Caring About a “Crisis of Mental Health” in College Students

A recent article in Psychology Today spotlights the state of many on our college campuses: college students are overwhelmed, anxious, and suffering from a wide spectrum of mental health issues. The statistics it cites are shocking:

“It is neither an exaggeration nor is it alarmist to claim that there is a mental health crisis today facing America’s college students. Evidence suggests that this group has greater levels of stress and psychopathology than any time in the nation’s history…

95% of college counseling center directors surveyed said the number of students with significant psychological problems is a growing concern in their center or on campus. Seventy percent of directors believe that the number of students with severe psychological problems on their campus has increased in the past year…

Rates of anxiety and depression have sky-rocketed in the last few decades. A 2013 survey of college students found that 57% of women and 40% of men reported experiencing episodes of “overwhelming anxiety” in the past year, and 33% of women and 27% of men reported a period in the last year of feeling so depressed it was difficult to function. Studies suggest that between a quarter and a third of students meet criteria for an anxiety or depressive illness during their college experience.”

Sleep deprivation and poor sleep patterns of the average college student is being linked to mental health problems in other domains, eating disorders are affecting more than 20% of students, alcohol abuse is rampant, and the “prevalence of sexually transmitted diseases and high risk sexual behaviors are a significant cause for concern.” It is clear that there is a complexity of issues, and at least one thing mentioned above surely affects most students.

I’ve written about this issue before, but as I read this article it once again reminded me of the need for our church to be a welcome place for those who are hurting and broken – and in particular to college students, since they surround us in our city. Students often look to medication as their answer – and they’ll ask for it each time they go to the Student Health Center – but as Christians, we know that medication is not the only answer. We’ve all heard it said before that the church should be a hospital for sinners, not a museum for the saints. Jesus cares for the sick (Luke 5) – he’s the Great Physician and even when medication is necessary, he alone provides ultimate healing and hope.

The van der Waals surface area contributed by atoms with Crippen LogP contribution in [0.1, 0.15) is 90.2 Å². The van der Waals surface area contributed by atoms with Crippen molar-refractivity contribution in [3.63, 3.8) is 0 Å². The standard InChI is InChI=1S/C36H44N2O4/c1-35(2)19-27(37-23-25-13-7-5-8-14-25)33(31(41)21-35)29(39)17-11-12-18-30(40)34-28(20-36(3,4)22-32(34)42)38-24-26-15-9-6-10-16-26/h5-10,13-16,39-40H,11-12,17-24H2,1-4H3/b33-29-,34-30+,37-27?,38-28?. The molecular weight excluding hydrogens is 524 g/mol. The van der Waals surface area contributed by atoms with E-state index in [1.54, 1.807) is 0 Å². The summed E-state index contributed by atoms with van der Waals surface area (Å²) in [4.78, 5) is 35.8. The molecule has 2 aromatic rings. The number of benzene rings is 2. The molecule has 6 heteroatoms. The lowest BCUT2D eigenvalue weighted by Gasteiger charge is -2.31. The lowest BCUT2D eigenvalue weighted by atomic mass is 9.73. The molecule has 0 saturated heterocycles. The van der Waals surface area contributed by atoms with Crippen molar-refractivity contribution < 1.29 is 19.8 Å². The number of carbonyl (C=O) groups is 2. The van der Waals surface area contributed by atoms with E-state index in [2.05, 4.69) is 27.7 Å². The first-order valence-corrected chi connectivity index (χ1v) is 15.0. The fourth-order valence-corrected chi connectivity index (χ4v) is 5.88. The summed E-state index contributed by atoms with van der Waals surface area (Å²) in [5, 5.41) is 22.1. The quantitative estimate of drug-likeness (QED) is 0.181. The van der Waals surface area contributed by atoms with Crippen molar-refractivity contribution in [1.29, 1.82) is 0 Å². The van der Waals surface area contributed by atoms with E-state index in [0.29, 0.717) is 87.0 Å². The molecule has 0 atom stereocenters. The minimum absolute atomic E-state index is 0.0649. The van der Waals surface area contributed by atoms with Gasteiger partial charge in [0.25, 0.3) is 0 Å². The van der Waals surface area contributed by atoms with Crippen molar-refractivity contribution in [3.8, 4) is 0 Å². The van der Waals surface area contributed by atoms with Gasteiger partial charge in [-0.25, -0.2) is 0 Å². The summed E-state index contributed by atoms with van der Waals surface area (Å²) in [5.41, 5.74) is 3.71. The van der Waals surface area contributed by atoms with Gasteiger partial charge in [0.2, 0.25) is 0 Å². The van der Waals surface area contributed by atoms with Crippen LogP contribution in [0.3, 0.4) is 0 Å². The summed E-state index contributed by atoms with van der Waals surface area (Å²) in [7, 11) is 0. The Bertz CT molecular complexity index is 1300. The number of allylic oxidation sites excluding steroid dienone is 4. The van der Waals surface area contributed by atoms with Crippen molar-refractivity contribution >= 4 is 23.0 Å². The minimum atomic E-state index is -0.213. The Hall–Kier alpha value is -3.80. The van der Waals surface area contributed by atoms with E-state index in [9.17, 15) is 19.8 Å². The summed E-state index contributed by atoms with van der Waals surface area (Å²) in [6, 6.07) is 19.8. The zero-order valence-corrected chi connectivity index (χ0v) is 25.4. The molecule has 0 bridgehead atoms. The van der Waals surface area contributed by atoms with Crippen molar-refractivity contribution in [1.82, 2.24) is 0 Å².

God has brought many, many college students to The Crossing – many of them hurting. Some are looking for answers, some are looking for hope, and some don’t really know what they are looking for, but they don’t know where else to turn. Join me in praying that they would find here a community that would care for them well, drawing them into families and friendships that point them to Christ and his word. Let’s be welcoming to the college student we find next to us during the service, and let’s be people who reach out, rather than only focusing inward. After all, we know the Great Healer, who longs to know and heal them.

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